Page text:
New York City’s urban ecologist Eric Sanderson has created a “digital elevation” of New York  pre-development and is discussing how these ancient watersheds and streams can be reincorporated into city landscapes for resiliency and public amenity. It is this interdisciplinary approach to flooding, flora and fauna that will bring streams back to New York City and provide a new amenity in the concrete signature of the city. As outlined in this piece from Mountain View’s Vancouver Street Stories, everything old is new again~and streams and old river beds have a renewed purpose in weatherproofing  and providing new recreational spaces in  spongy cities.

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  1. Is Vancouver a “sponge city”?
    Absolutely not. The Burrard Peninsula rise is underlain by hard, impermeable glacial till often just a few centimetres below the surface, then again by even harder sandstone. Attempts to dig below the till layer can be met by pressurized ground water (i.e. one humongous artesian well) that will never drain out. That’s what killed the formerly-approved Oakridge project, and is causing a multi-million problem with an artesian well on a private Southlands lot.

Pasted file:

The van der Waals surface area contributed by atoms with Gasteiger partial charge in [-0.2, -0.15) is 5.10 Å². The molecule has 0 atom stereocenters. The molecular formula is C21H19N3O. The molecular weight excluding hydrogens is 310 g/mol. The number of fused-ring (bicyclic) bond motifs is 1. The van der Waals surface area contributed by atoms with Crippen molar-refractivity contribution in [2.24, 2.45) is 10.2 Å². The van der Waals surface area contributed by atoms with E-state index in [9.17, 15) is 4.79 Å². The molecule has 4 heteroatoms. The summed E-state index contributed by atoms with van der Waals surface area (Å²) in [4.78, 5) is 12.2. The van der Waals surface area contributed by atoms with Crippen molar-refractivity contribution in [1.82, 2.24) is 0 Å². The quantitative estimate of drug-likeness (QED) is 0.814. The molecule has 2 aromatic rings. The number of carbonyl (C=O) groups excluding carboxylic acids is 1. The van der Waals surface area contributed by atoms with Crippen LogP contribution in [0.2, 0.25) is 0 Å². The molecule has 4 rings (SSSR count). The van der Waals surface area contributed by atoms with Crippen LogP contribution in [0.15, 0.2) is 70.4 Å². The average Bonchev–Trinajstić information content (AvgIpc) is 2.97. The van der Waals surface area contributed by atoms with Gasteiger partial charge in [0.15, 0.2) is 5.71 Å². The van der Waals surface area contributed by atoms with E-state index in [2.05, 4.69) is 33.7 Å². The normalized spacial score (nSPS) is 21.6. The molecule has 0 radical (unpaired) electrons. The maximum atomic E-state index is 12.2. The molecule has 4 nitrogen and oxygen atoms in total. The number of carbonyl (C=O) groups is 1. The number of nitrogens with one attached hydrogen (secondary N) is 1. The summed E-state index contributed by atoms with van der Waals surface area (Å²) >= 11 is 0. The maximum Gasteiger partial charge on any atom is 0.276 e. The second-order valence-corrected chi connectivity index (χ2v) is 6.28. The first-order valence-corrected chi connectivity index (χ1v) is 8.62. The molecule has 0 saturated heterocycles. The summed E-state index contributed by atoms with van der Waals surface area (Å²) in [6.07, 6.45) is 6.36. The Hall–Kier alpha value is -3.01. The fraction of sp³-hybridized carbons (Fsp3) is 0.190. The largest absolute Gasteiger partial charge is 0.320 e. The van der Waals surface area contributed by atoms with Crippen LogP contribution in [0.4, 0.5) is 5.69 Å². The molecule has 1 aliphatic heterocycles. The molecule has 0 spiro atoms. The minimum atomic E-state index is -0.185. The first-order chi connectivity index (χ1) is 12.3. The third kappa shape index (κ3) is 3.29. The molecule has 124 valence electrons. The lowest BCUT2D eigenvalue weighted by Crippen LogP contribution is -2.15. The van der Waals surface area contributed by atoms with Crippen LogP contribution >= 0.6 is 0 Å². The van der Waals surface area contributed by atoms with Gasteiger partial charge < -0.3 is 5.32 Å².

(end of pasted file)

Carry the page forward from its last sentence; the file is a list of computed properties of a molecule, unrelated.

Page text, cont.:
These geotechnical circumstances in a high-rain region make drainage and stormwater management challenging, but also tend to highlight how silly and token some planning codes are here. One of them is enforcing the provision of small strips and patches of lawn or planting beds on open lots all in the name of infiltration. Well, these bits become mud after the first rainfall event of the season, and remain completely saturated and therefor ineffective during every other storm that follows until summer. The reason? Dense silty soil and glacial till just below the surface.